Fig. 5
figure 5

Functional identification of MB-R vulnerabilities by HTS. A Distribution of 303 active compounds (5th percentile of all ranked compounds), selected from primary HTS, tested in dose–response experiments, and arranged according to their target/mechanism of action. Each compound is represented as a coloured dot, with increased potency against n MB-R models represented by progressively darker red and increased activity against MB-S cells shown by green color. B Enrichment map summarizing transcriptional GSEA results (p < 0.05) performed in a subset of Gene Set terms (across the C2cp, and C5bp MsigDB gene set collections) correlated to the antimetabolites function, grouped according to their similarity

Antimetabolites sensitize MB-R cells to chemotherapy

Our experimental approach allowed to functionally select nucleoside metabolism as a relevant cellular process characterizing the resistant phenotype of MB cells which could be then exploited as a specific susceptibility of these cells, with evident therapeutic purposes. Starting from these premises, we expanded the antimetabolite compound collection by including additional molecules possibly excluded from the previous analyses since (i) absent in the HTS library, or (ii) ranked below the 5th percentile. A total of 41 antimetabolites were then tested in dose–response experiments in the two available primary MB-R models. Among all tested compounds, 16/41 (39.02%) demonstrated a significantly increased (GI50 ratio > 2) activity against at least one primary MB-R culture (Fig. 6A), thus strengthening the results obtained from the primary HTS. Indeed, by comparing the normalized GI50 ratio between MB-S and MB-R pairs, it became particularly clear that the purine analogues class of antimetabolites displayed a remarkable efficacy against MB-R (Fig. 6A and Additional file 1: Fig. S9A). Interestingly, in accordance with the activity of antimetabolites, we found that purine analogues targets were overexpressed in MB-R cells, together with folate metabolism genes, instead of pyrimidine analogues target genes, which rather displayed reduced expression (Fig. 6B). In particular, the adenosine analogues clofarabine (GI50 ratio of 5.60 ± 3.38 in HuTuP33 and 18.95 ± 0.07 in Med-411), cladribine (GI50 ratio of 18.84 ± 2.44 and 3.54 ± 0.01), and fludarabine (GI50 ratio of 3.92 ± 1.84 and 5.27 ± 2.46) and the guanine analogue 8-azaguanine (GI50 ratio of 4.22 ± 0.8 and 14.75 ± 3.91) showed a remarkable increased activity against MB-R cells (Fig. 6C and Additional file 1: Fig. S9A, B). As expected, the prodrug nelarabine was inactive in both MB primary cultures, regardless of their resistance status [27]. Of note, almost half of antimetabolites were not toxic in MB cells (within the tested dose range). For these compounds, the GI50 values were not calculated due to lack of cell killing/antiproliferative effect (< 50% at the highest dose).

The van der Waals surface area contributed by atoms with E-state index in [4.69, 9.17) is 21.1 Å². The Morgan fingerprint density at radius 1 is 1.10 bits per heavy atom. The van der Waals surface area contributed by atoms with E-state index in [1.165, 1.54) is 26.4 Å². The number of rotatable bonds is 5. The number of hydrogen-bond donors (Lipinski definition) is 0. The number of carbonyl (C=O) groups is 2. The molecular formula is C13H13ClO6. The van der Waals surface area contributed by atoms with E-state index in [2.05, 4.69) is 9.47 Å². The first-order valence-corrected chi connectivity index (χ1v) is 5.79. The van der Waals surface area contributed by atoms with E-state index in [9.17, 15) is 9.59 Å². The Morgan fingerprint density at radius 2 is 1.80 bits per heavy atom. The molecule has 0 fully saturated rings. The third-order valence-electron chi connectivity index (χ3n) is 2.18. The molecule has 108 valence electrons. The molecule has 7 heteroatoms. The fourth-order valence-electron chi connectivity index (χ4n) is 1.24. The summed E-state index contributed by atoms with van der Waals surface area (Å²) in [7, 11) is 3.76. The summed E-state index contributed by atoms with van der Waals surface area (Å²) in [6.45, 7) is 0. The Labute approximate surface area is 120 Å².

Fig. 6
figure 6

Nucleoside analogues display increased activity in MB-R cells. A Distribution of 41 different antimetabolites according to their pharmacological classification and target. Each tested compound is represented as a progressively red dot when displaying increased activity against MB-R primary cultures. B Heatmap displaying the differential expression, in MB-R cells, of a subset of genes serving as targets for the antimetabolite drugs tested within the study. C Representative dose–response curves of the most active purine analogues against MB-R primary cultures relative to their MB-S counterparts. D HSA synergy matrixes calculated for the selected purine analogues as in C when combined with VECC in both HuTuP33-R (top panels) and Med-411-R (bottom panels) primary cultures. Compounds have been considered synergistic when HSA ≥ 10, antagonistic when HSA ≤ 10, and non-interactive for 10 > HSA > -10. Relative dose–response matrixes are reported in Supplementary Figure S10

To further increase the potential translational relevance of our functional findings, we conducted drug synergism studies by combining the previously identified most effective purine analogues fludarabine, cladribine, clofarabine, and 8-azaguanine with the VECC chemotherapeutic cocktail in a two-fold dilution matrix layout and evaluated their potential synergism by calculating HSA synergism scores [28]. All tested compounds displayed a significant synergistic action when combined with VECC (HSA score ≥ 10; Fig. 6D and Additional file 1: Fig. S10), suggesting that the combined use of antimetabolites together with the classical MB chemotherapeutics could represent a successful strategy to sensitize MB resistant cells to conventional chemotherapy.